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London Or Edinburgh – Which Is Best To Visit (2024)

If you are torn between visiting London or Edinburgh, then let me help you out. 

They are both wonderful cities and obviously the best answer is to visit both! But if you can only choose one, this is the article for you.

To give you the quickest possible answer, I’m going to recommend London – but you’ll have to keep reading to find out why, and if there are reasons why Edinburgh would suit you better. 

Now I have to admit some bias – I am a Londoner. I’ve lived in London for most of my life. On the other hand, I’ve been to Edinburgh several times and I’ll go back many more. Scotland is one of my favourite parts of the world for road trips, and my usual starting point for those trips is Edinburgh. 

They are very different cities – London is huge with lots to do, Edinburgh is smaller and prettier. 

So, let’s get into the details and break down all the important factors. 

Trafalgar Square in London

Overview

London is both the capital of the UK and the capital of England. It’s an enormous city, and I am one of around 9 million residents. 

It’s an amazing city to visit with a huge range of things to do – after all, it is by far the biggest city in the UK. 

This does mean that some people find it too intense. If you don’t enjoy crowds, it can be difficult to escape them in London. After all, those 9 million are just the residents – there are also millions of tourists visiting each year. 

If you don’t enjoy big cities, you may not like London.  

Edinburgh (pronounced Edin-bruh) is the capital city of Scotland but is significantly smaller than London. The population is around 550,000. 

It’s the second-largest city in Scotland, with Glasgow at around 635,000 residents. 

In many ways, it is also prettier than London, especially in Edinburgh’s lovely city centre. I highly recommend that any visitor to the UK spends some time in Scotland. It’s a stunning part of the world, and Edinburgh is a great city to spend a few days in. 

Top Attractions

London

Where to begin? Whatever you are interested in, London has something to offer you, and many of those attractions are free. 

My top recommendations for a first-time visitor to London would be the Natural History Museum, the V&A, the British Museum, and the Tower of London. 

Several small pale blue gems, housed in a glass case at the Natural History Museum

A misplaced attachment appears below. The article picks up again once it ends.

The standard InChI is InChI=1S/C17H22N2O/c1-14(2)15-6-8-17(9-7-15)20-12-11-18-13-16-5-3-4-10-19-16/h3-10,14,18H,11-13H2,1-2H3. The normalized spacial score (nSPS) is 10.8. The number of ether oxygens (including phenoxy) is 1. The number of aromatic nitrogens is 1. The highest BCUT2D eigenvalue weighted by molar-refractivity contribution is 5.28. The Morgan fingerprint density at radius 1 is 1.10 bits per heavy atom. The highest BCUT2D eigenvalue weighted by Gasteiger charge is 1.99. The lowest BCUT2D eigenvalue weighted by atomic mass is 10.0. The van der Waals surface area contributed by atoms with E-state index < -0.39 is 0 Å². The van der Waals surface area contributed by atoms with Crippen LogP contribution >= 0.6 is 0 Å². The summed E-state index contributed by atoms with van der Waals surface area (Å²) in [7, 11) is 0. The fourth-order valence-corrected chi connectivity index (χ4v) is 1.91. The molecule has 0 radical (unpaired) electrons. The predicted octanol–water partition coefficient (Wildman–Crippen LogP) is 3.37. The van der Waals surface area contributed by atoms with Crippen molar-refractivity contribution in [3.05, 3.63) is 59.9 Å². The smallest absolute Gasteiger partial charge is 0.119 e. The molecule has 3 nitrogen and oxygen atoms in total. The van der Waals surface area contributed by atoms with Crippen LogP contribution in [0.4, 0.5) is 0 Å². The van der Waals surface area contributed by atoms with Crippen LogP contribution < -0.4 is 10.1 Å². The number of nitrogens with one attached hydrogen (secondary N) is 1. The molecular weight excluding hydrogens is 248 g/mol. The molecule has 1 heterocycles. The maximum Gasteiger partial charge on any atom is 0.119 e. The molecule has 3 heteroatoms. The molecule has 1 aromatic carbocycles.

The Vault at London’s Natural History Museum

The Natural History Museum is free to visit and it’s enormous. There’s a huge amount to see, including my favourite gallery – The Vault. The Vault houses hundreds of diamonds, emeralds and other precious stones. 

The Victoria and Albert Museum, commonly called the V&A, is dedicated to sculpture, textiles, fashion and decorative arts. It’s a lovely museum to wander around, and again, it’s free. 

The V&A

The British Museum’s collection is incredible, with artefacts spanning thousands of years and several continents. It’s another free museum with lots to see, including Egyptian mummies, the Rosetta stone, ancient Greek pottery and medieval artwork. 

Having said all of that, parts of the collection have been acquired through controversial means, especially the Elgin marbles. This collection of ancient Greek sculptures has been the subject of a longstanding disagreement between the British and Greek governments about whether or not they were acquired legally. 

The Tower of London is one of the city’s most iconic buildings, dating back hundreds of years. It has a fascinating history, and is also the home of the British Crown Jewels. 

But that is just a tiny selection of what’s on offer. For more options, I have a 5-day London itinerary to help you. 

In addition to museums and galleries, London also has several lovely parks to visit, plenty of shopping and fantastic markets. 

Edinburgh

Edinburgh Castle is the big highlight here. The castle sits on a rock high above the rest of the city, and if you are visiting Edinburgh then the castle is a must-do. If you only have one day to spend in the city, take a look at my one day Edinburgh itinerary.

Edinburgh Castle

Inside the castle, visitors can explore the royal chambers, the Great Hall, and the crown jewels of Scotland. The castle’s military history is showcased through exhibits of weaponry and armour, while the Stone of Destiny adds a touch of intrigue to the site.